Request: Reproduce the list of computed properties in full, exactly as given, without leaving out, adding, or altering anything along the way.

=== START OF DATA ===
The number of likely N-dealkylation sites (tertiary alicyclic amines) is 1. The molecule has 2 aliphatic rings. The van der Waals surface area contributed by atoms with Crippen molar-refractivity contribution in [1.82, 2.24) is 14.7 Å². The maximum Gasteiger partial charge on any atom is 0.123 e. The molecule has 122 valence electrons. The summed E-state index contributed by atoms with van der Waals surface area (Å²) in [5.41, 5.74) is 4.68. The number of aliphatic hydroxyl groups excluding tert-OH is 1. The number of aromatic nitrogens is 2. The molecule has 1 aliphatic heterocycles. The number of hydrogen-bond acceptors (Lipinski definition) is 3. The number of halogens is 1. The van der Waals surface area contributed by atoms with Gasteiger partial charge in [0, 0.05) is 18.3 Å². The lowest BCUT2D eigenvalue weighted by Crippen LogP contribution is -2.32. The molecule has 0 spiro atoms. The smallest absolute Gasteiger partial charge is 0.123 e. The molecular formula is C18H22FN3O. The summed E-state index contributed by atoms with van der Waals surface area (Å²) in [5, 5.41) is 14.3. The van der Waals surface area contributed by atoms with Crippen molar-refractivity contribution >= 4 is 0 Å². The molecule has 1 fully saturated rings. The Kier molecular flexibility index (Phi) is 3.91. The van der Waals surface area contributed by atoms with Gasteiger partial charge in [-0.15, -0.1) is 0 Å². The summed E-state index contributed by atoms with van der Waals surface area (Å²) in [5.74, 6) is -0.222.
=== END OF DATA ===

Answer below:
The number of likely N-dealkylation sites (tertiary alicyclic amines) is 1. The molecule has 2 aliphatic rings. The van der Waals surface area contributed by atoms with Crippen molar-refractivity contribution in [1.82, 2.24) is 14.7 Å². The maximum Gasteiger partial charge on any atom is 0.123 e. The molecule has 122 valence electrons. The summed E-state index contributed by atoms with van der Waals surface area (Å²) in [5.41, 5.74) is 4.68. The number of aliphatic hydroxyl groups excluding tert-OH is 1. The number of aromatic nitrogens is 2. The molecule has 1 aliphatic heterocycles. The number of hydrogen-bond acceptors (Lipinski definition) is 3. The number of halogens is 1. The van der Waals surface area contributed by atoms with Gasteiger partial charge in [0, 0.05) is 18.3 Å². The lowest BCUT2D eigenvalue weighted by Crippen LogP contribution is -2.32. The molecule has 0 spiro atoms. The smallest absolute Gasteiger partial charge is 0.123 e. The molecular formula is C18H22FN3O. The summed E-state index contributed by atoms with van der Waals surface area (Å²) in [5, 5.41) is 14.3. The van der Waals surface area contributed by atoms with Crippen molar-refractivity contribution >= 4 is 0 Å². The molecule has 1 fully saturated rings. The Kier molecular flexibility index (Phi) is 3.91. The van der Waals surface area contributed by atoms with Gasteiger partial charge in [-0.15, -0.1) is 0 Å². The summed E-state index contributed by atoms with van der Waals surface area (Å²) in [5.74, 6) is -0.222.